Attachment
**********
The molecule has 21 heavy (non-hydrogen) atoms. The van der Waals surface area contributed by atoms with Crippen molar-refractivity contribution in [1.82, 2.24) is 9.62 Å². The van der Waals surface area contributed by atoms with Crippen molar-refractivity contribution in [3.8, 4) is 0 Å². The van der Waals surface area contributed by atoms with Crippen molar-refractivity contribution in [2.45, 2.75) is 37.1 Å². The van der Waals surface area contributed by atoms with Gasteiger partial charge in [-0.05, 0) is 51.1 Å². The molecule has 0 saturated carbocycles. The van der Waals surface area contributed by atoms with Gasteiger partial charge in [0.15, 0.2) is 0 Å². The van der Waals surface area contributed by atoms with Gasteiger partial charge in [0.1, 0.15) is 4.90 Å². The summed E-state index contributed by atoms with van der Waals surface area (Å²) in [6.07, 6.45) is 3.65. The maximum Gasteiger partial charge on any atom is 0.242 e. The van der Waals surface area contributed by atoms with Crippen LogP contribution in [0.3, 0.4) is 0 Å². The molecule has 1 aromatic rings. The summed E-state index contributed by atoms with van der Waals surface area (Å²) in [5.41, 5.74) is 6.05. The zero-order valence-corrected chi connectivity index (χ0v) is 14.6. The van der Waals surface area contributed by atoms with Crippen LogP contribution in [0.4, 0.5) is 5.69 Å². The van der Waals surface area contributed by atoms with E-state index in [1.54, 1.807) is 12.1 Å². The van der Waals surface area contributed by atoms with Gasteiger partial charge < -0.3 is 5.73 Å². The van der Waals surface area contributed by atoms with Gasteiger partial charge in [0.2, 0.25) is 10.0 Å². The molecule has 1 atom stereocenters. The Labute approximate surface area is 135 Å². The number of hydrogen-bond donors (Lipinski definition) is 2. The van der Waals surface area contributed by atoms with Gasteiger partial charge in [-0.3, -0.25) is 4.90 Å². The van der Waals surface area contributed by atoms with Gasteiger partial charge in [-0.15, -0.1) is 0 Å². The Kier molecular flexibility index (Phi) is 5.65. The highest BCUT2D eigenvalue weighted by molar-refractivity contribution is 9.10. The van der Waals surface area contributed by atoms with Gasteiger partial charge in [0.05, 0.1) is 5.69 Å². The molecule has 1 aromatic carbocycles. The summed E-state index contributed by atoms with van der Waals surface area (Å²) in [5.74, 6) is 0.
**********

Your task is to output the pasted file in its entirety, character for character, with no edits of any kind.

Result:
The molecule has 21 heavy (non-hydrogen) atoms. The van der Waals surface area contributed by atoms with Crippen molar-refractivity contribution in [1.82, 2.24) is 9.62 Å². The van der Waals surface area contributed by atoms with Crippen molar-refractivity contribution in [3.8, 4) is 0 Å². The van der Waals surface area contributed by atoms with Crippen molar-refractivity contribution in [2.45, 2.75) is 37.1 Å². The van der Waals surface area contributed by atoms with Gasteiger partial charge in [-0.05, 0) is 51.1 Å². The molecule has 0 saturated carbocycles. The van der Waals surface area contributed by atoms with Gasteiger partial charge in [0.15, 0.2) is 0 Å². The van der Waals surface area contributed by atoms with Gasteiger partial charge in [0.1, 0.15) is 4.90 Å². The summed E-state index contributed by atoms with van der Waals surface area (Å²) in [6.07, 6.45) is 3.65. The maximum Gasteiger partial charge on any atom is 0.242 e. The van der Waals surface area contributed by atoms with Crippen LogP contribution in [0.3, 0.4) is 0 Å². The molecule has 1 aromatic rings. The summed E-state index contributed by atoms with van der Waals surface area (Å²) in [5.41, 5.74) is 6.05. The zero-order valence-corrected chi connectivity index (χ0v) is 14.6. The van der Waals surface area contributed by atoms with Crippen LogP contribution in [0.4, 0.5) is 5.69 Å². The van der Waals surface area contributed by atoms with E-state index in [1.54, 1.807) is 12.1 Å². The van der Waals surface area contributed by atoms with Gasteiger partial charge < -0.3 is 5.73 Å². The van der Waals surface area contributed by atoms with Gasteiger partial charge in [0.2, 0.25) is 10.0 Å². The molecule has 1 atom stereocenters. The Labute approximate surface area is 135 Å². The number of hydrogen-bond donors (Lipinski definition) is 2. The van der Waals surface area contributed by atoms with Gasteiger partial charge in [-0.3, -0.25) is 4.90 Å². The van der Waals surface area contributed by atoms with Gasteiger partial charge in [-0.15, -0.1) is 0 Å². The Kier molecular flexibility index (Phi) is 5.65. The highest BCUT2D eigenvalue weighted by molar-refractivity contribution is 9.10. The van der Waals surface area contributed by atoms with Gasteiger partial charge in [0.05, 0.1) is 5.69 Å². The molecule has 1 aromatic carbocycles. The summed E-state index contributed by atoms with van der Waals surface area (Å²) in [5.74, 6) is 0.